Now that we’re here, we wouldn’t pass up the chance to savour their signature Sangria for what will certainly be a swell Spanish fiesta! Made using a personal recipe from Lorraine (restaurant manager) with Spanish red wine Tempranillo and Cointreau as its base and flavoured with honey and maple syrup, sliced red apple, green apple and orange are also added and mixed in a decanter and let it rest for at least 4 hours before serving, giving this deep red concoction a pleasant little munch and flavour that has a medium body, but is nevertheless highly refreshing! ¡Salud! 🍷
Zesty Orange Salad
Our starter arrived in the form of delectable orange slices, mixed with raw onion rings, capsicum and parsley with lemon dressing. Many of our friends would probably cringe at the sight of this pile of raw, crunchy onions but trust us, the spicy bite has been tamed. Overall, this Zesty Orange Salad is bursting with refreshing onion goodness inside! FYI, studies have also shown that the phytochemicals in onions that scavenge free radicals may also reduce our risk of developing gastric ulcers, so let’s start onion-ing now!
Sopa de Mariscos + Homemade Cream of Mushroom Soup
The Sopa de Mariscos is the Spanish equivalent of our homemade seafood soup, which came with a substantial juicy prawn, fresh clams and mussels. Highly umami yet rich in flavour, we almost forgot to share it around with the plate firmly rooted in front of us. Perdón!
Probably a universal favourite and features on many menus in local restaurants as soup of the day, there’s just something about the creamy texture and mushroom bits that warm our heart. The Homemade Cream of Mushroom Soup has got their version of mushroom soup down pat, as the creamy soup with shitake, abalone, button mushroom and potato is well-blended, stew-like and everything that we like our mushroom soup to be.
Family (6 pieces combination topping of veggie, meat & seafood)
A mainstay dish in any Spanish restaurant, If you’re the type who enjoys bite-sized portion, the Family set comprising six pieces combination is a no-brainer. Feeling spoilt for choice, just take our cue to grab the prawn and salmon before the rest, though the remaining veggie, mushroom and meat options are also worth every penny and calories. After all, what’s not to love about having variety in a number of delicious small plates?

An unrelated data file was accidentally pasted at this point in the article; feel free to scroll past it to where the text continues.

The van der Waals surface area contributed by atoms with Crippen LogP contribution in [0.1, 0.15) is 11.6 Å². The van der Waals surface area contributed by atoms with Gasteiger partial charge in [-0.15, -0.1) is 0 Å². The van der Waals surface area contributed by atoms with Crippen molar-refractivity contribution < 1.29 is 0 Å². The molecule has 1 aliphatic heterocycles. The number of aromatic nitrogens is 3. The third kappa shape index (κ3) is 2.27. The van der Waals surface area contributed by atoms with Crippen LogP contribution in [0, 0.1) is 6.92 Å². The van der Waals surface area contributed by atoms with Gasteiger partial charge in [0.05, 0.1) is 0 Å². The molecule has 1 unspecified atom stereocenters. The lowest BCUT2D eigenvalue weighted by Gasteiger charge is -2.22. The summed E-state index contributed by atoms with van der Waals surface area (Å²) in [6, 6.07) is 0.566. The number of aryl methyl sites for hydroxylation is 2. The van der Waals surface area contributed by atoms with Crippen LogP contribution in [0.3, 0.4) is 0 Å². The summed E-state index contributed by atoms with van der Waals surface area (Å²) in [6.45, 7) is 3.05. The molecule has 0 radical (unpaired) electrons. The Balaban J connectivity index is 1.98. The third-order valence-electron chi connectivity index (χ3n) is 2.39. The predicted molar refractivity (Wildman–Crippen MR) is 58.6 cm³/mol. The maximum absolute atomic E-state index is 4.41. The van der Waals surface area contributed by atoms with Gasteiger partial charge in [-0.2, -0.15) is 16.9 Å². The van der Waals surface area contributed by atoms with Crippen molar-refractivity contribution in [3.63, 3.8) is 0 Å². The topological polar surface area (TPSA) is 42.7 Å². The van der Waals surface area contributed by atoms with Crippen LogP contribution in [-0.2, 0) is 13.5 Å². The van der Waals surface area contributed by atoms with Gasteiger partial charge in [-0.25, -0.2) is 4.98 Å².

Plato de Fondo
Cooked to medium doneness and served on a bed of lightly grilled tomatoes, red onion, yellow capsicum, green olive and black olive, the sides were a bit charred, but the meat still retained its juices. With its flavours enhanced by drizzling in olive oil and lemon juice, the addition of dry parley paprika powder, aromatic chicken stock powder gave this simply grilled Spanish Smoky Salmon an exotic kick.
Fideua De Mariscos (2 person)
Keeping up with the Valencian theme, fideuá is a popular seafood dish originating from the coast of Valencia. A pasta lover’s answer to paella, these short, thin strands of artisan pasta noodles originated in the coastal town of Gandia were used instead of rice for this paella-like dish. Equally full of flavour but lighter without the rice, the Fideua De Mariscos here uses spaghetti instead to appeal to the local palettes with ingredients galore such as prawns, squid, clams, pimento, tomato, red capsicum and cooked in white wine. Seriously, our portion for two looks like it could feed three or four easily!